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Everything Happens So Much

Everything Happens So Much

Sunday, April 30, 2023 | Psalm 23

In a chaotic and threatening world, the Lord is a shepherd who gives us everything we need.

May your coffee be strong & your Monday be short. Make today so good that yesterday is jealous. Train your mind to be calm in every storm.

These phrases don’t come from the Bible. They don’t originate in an ancient book of wisdom, nor even in a modern self-help book.

No, they come from Twitter, a social networking service with hundreds of millions of users. Twitter is where people go to write down quick thoughts, complain about something, share a humorous insight or offer a word of wisdom.

Twitter is controversial, for sure, and many people complain about it. But author Kaitlyn Tiffany says that “no one can deny that it has brought some amazing phrases into our lives — things we can’t imagine having read in any other place, or at any other time in history.” For example:

I cried, I screamed, I cursed, I jumped up and down, I thought about trying. Everyone says to follow your dreams, so I went back to bed. Who else wants juicy, delicious tomatoes?

Unexpected, funny and absurd phrases. But there is one treasured sentence fragment that Tiffany says is “astounding in its clarity and salience. It described both the internet and our entire human world.” It contains just four words:

Everything happens so much.

It’s true, isn’t it? According to Tiffany, the tweet acknowledges “what feels like ancient wisdom: The absolute best we can say about this moment in time is that everything is happening, as it always has and always will, so much.”

In a world in which “everything happens so much” and we are quickly overwhelmed, we need a God who calms us, restores our souls and leads us in the right paths. Fortunately, Psalm 23 promises us that the Lord “is my shepherd, I shall not be in want” (v. 1). God gives us green pastures, quiet waters, a table of food and an overflowing cup. The promise of Psalm 23 is rest, refreshment, guidance and protection in a chaotic and threatening world.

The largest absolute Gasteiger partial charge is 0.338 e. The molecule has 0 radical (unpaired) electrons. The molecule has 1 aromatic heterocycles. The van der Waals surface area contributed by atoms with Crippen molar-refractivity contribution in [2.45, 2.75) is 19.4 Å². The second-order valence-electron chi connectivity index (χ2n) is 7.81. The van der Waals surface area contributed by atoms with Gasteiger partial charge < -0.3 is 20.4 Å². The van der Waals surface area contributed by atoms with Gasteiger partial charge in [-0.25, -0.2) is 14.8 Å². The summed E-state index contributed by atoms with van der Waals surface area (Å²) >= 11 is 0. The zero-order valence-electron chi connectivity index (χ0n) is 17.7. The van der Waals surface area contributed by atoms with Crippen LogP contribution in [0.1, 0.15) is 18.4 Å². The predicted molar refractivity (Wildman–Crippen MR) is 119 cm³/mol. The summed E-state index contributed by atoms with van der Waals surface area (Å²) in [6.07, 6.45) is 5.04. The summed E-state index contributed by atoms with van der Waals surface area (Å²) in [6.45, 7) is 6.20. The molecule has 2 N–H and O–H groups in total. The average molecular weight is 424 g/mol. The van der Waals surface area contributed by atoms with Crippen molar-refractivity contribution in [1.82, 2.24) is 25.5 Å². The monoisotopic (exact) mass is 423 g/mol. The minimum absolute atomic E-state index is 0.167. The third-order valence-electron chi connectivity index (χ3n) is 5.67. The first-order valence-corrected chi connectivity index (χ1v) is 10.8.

Yes, everything happens so much. That’s true. But since the Lord is our shepherd, we have everything we need. That’s even more true.

As followers of God, we have been aware of this for thousands of years. Psalm 23 begins with the assurance that God “leads me beside quiet waters, he restores my soul” (vv. 2-3). The original Hebrew words of the psalm say that God “leads me beside waters of rest; he restores my life.”

In a hyperactive and exhausting world, we need this rest and restoration. Now more than ever. Psalm 23 tells us that God gives us four gifts to counteract the effect of chaos and confusion: Water, food, protection and hospitality.

First, water. Geraldine Perriam is a researcher at the University of Glasgow, and she knows that water does more than keep us hydrated. Water evokes “responses in people that are calming, energizing, and can lead to better health outcomes. Just being beside water has a de-stressing effect,” she says. We need quiet waters, still waters, waters of rest.

Water has “essential qualities,” such as keeping us alive and cleansing our bodies. In the sacrament of baptism, water is a sign of our cleansing from sin, and a sign of the new life that comes from following Jesus.

Everything was happening so much for Martin Luther at the start of the Protestant Reformation. Luther “lived a turbulent life, constantly debating his opponents and in danger from the authorities. He translated the whole Bible into German while holed up in an ally’s castle to avoid being captured or killed. Not surprisingly, he was often plagued with fear and anxiety, and with doubt and discouragement.”

And how did he handle this stress? Luther had a unique strategy: “he would stand up, face down the devil that he believed to be tormenting him, and yell, ‘I am baptized!’” He may have also written the same phrase in chalk on his desk, “to remind himself, as he worked, of his unbreakable connection to Christ and to the communion of saints.” “I am baptized!” When everything happens so much, we need to remember this important truth.